While my experience may not reflect what is "normal" for WGL, I can tell you that I would never, in a million years purchase another one of their products. Poor documentation, poor product and horrible, terrible, awful customer support. I had a lousy experience recently and it left such a bad taste in my mouth that I rolled my own rig (based on Arduino), programmed much better controls and safe guards and, in my opinion, used better gear (I didn't like the "cheap" triac route they take and I also added push buttons and LED's for status). All for half the price and an hour with a soldering iron. YMMV...

#12 pete_c

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Posted 05 July 2011 - 06:57 PM

Great idea there Anthony; can you share some more regarding your DIY sprinkler controller? I never ripped my Rain8 apart (I did rip the Rainbird controller apart though).

I've not had any issues with my two WGL Rain8's since installation about ~6 years ago or so. I've also not had any issues with a Rain8 ESP installed in FL for about 11 years; except for replacing a power supply.

I did have an issue with one of two WGL's W800's that have been in place for a while. I was running the two off of one power supply.

One of them would just quit working randomly. After some dialog I sent it back. They checked it and found nothing wrong with it. I purchased another one which has been working fine for the last two years or so.

#13 AnthonyZ

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Posted 05 July 2011 - 08:48 PM

One of them would just quit working randomly. After some dialog I sent it back. They checked it and found nothing wrong with it.

Seems to be their MO. I sent in a Rain8Net that was outputting 24VAC on the serial port (I used the 6 conductor cable it ships with to connect to a client's HAI OPII). I shipped it back for repair and they sent it back...still outputting 24VAC. When I emailed to let them know it hadn't been fixed, the owner, Warren, hit the roof. I repaired it myself, Blah, blah, blah...yeah? Well then, why does my DMM say you didn't, eh?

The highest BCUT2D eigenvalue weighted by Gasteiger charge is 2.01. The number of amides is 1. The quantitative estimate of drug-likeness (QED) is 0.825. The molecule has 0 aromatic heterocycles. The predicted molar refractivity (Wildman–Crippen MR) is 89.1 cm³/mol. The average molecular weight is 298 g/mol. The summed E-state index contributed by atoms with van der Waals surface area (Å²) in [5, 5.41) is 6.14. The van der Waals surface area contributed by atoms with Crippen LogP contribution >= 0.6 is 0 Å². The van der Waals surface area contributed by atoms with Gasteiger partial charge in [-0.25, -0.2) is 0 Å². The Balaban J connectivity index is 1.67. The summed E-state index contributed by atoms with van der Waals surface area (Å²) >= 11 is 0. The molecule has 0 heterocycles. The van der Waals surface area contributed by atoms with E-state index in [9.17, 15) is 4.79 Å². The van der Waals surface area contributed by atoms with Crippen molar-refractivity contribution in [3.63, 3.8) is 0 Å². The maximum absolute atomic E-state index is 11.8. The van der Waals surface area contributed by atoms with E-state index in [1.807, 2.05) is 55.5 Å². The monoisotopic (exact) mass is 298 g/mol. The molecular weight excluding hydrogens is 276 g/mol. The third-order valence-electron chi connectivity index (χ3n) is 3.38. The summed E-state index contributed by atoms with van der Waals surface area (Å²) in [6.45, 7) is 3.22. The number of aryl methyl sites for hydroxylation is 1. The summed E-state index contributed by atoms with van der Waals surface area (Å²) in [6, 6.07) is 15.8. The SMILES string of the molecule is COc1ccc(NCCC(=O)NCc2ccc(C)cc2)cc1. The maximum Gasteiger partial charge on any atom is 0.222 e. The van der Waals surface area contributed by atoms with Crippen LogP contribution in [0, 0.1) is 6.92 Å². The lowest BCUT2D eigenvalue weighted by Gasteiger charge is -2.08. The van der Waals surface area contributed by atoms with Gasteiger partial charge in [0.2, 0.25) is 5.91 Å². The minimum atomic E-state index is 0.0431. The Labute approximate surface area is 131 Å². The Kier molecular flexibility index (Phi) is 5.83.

Anyways, the Arduino rig is currently fugly but, I am working on an Eagle layout to eventually have some PCBs made up. I'm just using transistors to fire EM relays but, I am also rethinking that approach and may go the SSD route since the whole idea is to make an irrigation board (which only needs to switch AC). The cost would be ever so slightly higher to use SSDs but, well, they're just kind of sexy...

#14 fwd03

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Posted 05 July 2011 - 11:23 PM

I would also ask the installer put extra PVC pile with low voltage wire in it. So that later on, I can put Christmas light all over the places without having any wire exposed.

#15 JimS

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Posted 06 July 2011 - 07:36 AM

Anyways, the Arduino rig is currently fugly but, I am working on an Eagle layout to eventually have some PCBs made up. I'm just using transistors to fire EM relays but, I am also rethinking that approach and may go the SSD route since the whole idea is to make an irrigation board (which only needs to switch AC). The cost would be ever so slightly higher to use SSDs but, well, they're just kind of sexy...

Sounds interesting. Would like to see more on what you are doing. The rgbled link I posted is a PIC based controller but all the top level scheduling is still done on the PC (or other controller). Doesn't have any local control/status which is a big negative. Uses SSRs. I planned to build up SSRs with an optoisolator and triac.